Sunday, July 23, 2023


This week I was reminded of the time, many years ago, when my family and I were preparing for a move to Venezuela from our home in Wisconsin. In those days, I identified with Abraham more than any other Bible character.  Like Abraham and his family, that time in our lives was one of sojourning for us.

In order for us to make this move, we first were required to make many visits to churches in order to build a team of support. In the course doing this, we traveled many thousands of miles, staying in many different hotels and in many homes. We often spent long weeks living out of our suitcases. This is often the case in the life of a missionary.

After traveling to several parts of the United States, when we at last had enough support to begin our work, we still had one more step we had to make before we could depart for Venezuela. We were next required to attend language school in Costa Rica.

While living in that Central American country, we had our first chance in a couple years to stay in one place for more than a couple of weeks. We lived in a rented house in that country for some eight months, and even came to feel quite comfortable there. In many ways, we made it our home.

Nevertheless, because we knew we were not to be there for a long and extended period, we could not come to the point where we felt completely settled. In some ways, our thoughts were also always directed to the next step we were to take.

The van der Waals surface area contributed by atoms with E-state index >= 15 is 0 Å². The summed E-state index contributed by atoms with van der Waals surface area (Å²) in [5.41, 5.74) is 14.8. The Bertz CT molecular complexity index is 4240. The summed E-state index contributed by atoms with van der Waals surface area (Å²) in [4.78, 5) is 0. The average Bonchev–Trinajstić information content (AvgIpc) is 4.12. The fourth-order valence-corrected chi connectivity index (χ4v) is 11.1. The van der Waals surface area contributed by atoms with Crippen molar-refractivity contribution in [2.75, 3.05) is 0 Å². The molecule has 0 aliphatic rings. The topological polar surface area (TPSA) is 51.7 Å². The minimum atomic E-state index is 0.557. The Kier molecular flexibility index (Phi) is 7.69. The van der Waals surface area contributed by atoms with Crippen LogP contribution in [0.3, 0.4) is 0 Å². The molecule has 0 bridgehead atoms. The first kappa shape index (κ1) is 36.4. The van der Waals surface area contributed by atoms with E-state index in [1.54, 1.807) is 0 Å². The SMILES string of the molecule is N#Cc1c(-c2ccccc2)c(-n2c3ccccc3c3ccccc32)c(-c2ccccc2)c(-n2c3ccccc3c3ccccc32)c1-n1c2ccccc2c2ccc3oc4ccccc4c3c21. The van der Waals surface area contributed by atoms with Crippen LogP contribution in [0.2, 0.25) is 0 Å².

Eventually, we did make it to Venezuela. However, even after arriving there, we could not immediately find a house where we would eventually settle. Even when we finally made it to our new country of residency, our sojourning continued. We first stayed in another house temporarily with a month-by-month rental agreement until we could at last find and settle into the house that would become our permanent home – at least as permanent as we were to be living in that country.

Dealing with Discouragement as Sojourners

The life of a sojourner has its own special challenges, especially for ones like our family who had previously been accustomed to a settled kind of life and growing deep roots.  Sojourning can be disheartening, and, in more ways than just the living situation, sojourning can be unsettling. Things can sometimes happen over which we have no control, situations that would not happen if you were in a permanent place of residence. One sometimes wonders when he will again be able to allow himself to feel completely at home.  It was like this for Abraham, and so it was at times for us.

However, the application is wider.  All of us, if we are God’s children, are sojourners, even if we do not actually realize it.  There are some ways that none of us are able to allow our roots to sink deep in the soil of this world. There are unsettling things that happen in this world over which we have no control. These things have a way of discouraging us, making us wish that life could be better. However, the reality is, we will never be completely at home until we are in the home of our Father.

I think it is safe to say that all of us, as sojourners in this world, sometimes feel discouraged.  Abraham knew discouragement dwelling in tents. He often wished that his situation could be better. But he dealt with those times by looking ahead to what the writer of Hebrews calls, “the city which has foundations, whose architect and builder is God” (Hebrews 11:10).  It was Abraham of whom it is said, “he believed God, and it was reckoned to him as righteousness” (Genesis 15:6).

How do we as believers and sojourners deal with the discouragement of not feeling settled?  If we are to take an example from the life of the sojourner Abraham, four times in his story as we have it in the Bible, do we find Abraham “lifting his head.”  I think these times are very instructive in teaching us how we, too, can handle this discouragement when it comes to us.